Near the end of The Scarlet Letter, Hester Prynne and Arthur Dimmesdale meet in the woods and talk. At the end of this conversation they seem intent on returning to Europe to marry.
Is this plan at all plausible? After all, she's married to someone else, and they are adulterers. Was there really a country in Europe where they could have married? Was there any way to justify this action religiously?
From a certain point of view, it would seem more plausible that they should arrive in Europe and lie to the community that they join there. Hester might claim that she and Dimmesdale are simply a married couple and the parents of Pearl; or she might claim to be the widow of Pearl's father, and then arrange a wedding ceremony with Dimmesdale after arriving in their new community.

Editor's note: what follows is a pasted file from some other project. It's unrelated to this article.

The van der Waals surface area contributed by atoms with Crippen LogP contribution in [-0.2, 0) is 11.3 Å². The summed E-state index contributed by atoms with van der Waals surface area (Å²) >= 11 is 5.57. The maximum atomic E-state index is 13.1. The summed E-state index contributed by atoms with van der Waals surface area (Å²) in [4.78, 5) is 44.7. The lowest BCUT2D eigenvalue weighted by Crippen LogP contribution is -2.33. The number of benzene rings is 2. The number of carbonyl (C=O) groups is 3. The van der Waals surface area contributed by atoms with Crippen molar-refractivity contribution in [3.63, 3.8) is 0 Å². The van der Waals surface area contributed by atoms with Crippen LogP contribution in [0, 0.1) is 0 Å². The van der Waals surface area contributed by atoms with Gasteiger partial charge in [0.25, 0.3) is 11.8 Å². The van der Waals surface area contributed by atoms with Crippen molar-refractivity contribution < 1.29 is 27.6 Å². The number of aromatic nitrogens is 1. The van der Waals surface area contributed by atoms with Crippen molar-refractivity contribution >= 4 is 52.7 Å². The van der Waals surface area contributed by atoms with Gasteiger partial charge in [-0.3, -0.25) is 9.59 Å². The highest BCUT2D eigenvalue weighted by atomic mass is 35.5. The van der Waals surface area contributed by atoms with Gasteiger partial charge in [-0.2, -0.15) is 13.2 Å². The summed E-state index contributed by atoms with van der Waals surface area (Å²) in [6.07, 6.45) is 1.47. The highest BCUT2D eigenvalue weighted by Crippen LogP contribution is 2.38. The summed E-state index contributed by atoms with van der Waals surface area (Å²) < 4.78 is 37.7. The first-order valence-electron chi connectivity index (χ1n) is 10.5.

But that would be adultery, wouldn't it? They would simply be pretending that they are married to each other, regardless of the lie that satisfied the legal or social scrutiny. Can we suppose that both of them have rejected morality so totally, suddenly and simultaneously?